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Bigger Credit Score Hit: Refinance or SlowPay?

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Bigger Credit Score Hit: Refinance or SlowPay?

 I've been unemployed for a while and with the benefits about to expire,  I inquired about refinancing my 2 auto loans with my credit union.

The credit union offered to temporarily reduce the payments for the next 6-8 months instead of refinancing, but would report as a slow pay.

Payment reduction in both scenarios is about 50%

I expect to return to work within that time frame, either as part or full time and then resume full payments (reduction scenario) or if able to double up on the payments (refinance scenario).

If it makes a difference, the loans are 2.5 and 3 years old, and have never been late with either. Also, I am primary on the first loan and my wife is primary on the second.

The second loan, payment wise ($320) is not as big a concern, as the first($520) but figured if I was to do this I might as well do both.

The CU manager indicated to me that the reduction scenario would be the lesser score hit of the two as it is temporary, and the auto loans are mature at 2+ years.(not sure why that matters, but she felt that it was important to mention)

My other concern is any repercussions that might happen with either scenario to my credit cards: limits, interest rates or payments. (never late on any of them) with utilization at about 60% overall (yes I know that is high but there have been some emergencies lately)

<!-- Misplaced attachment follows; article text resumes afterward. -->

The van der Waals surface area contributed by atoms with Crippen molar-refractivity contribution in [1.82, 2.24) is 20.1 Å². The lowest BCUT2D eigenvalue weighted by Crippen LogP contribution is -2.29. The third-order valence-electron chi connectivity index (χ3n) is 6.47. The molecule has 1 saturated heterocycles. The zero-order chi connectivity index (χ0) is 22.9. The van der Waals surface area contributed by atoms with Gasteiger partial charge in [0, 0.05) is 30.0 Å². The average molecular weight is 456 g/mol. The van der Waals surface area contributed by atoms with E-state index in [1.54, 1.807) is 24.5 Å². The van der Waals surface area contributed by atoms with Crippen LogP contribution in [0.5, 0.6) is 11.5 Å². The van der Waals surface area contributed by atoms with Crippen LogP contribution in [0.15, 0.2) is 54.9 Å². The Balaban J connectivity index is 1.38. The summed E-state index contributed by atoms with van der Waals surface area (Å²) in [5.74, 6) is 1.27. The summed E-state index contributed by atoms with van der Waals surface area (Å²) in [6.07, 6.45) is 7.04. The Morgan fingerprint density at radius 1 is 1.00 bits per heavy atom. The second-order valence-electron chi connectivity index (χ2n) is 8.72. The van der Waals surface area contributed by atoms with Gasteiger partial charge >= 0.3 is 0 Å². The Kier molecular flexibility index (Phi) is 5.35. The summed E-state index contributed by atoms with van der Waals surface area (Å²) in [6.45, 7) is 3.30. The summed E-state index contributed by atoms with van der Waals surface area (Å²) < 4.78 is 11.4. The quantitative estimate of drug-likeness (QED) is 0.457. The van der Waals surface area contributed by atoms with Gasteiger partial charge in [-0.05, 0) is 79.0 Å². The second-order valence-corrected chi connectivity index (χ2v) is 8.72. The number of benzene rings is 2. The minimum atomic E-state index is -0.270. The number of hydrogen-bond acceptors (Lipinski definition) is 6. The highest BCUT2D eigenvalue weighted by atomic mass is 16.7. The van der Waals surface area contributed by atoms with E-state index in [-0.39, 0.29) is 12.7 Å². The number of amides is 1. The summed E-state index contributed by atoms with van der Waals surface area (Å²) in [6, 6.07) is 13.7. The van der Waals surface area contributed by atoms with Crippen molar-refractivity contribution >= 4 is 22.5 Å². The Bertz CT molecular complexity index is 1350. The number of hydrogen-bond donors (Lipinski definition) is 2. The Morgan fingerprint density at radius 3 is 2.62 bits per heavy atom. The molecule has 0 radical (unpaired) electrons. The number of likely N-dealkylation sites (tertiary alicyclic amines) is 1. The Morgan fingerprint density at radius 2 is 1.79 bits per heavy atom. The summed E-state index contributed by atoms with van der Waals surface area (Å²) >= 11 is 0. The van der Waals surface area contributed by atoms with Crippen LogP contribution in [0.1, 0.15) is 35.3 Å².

Credit scores at the moment are in the 680-710 range.

As I know every situation and person is different, generalities are all I am looking for.

Thanks and I hope I covered everything, but if not, just ask.


Message 1 of 2
Moderator Emeritus

Re: Bigger Credit Score Hit: Refinance or SlowPay?

IMO, choosing the reduced payment option has a very high likelihood of having a severe effect on your credit score, with potential repercussions for your credit cards.  If you opt for the reduced payments, these loans could be marked as "paying less than the scheduled amount" or something to that effect, which can drop your scores.  When your credit cards do their routine reviews and see this notation or the lower score, they could cut your credit limits (driving up your utilization and further dropping your scores) or close your accounts involuntarily.


Refinancing will result in new inquiries, new accounts, and a reduced average age of accounts, but the negative effects would not be as significant as a derogatory comment attached to your existing loans.

Message 2 of 2
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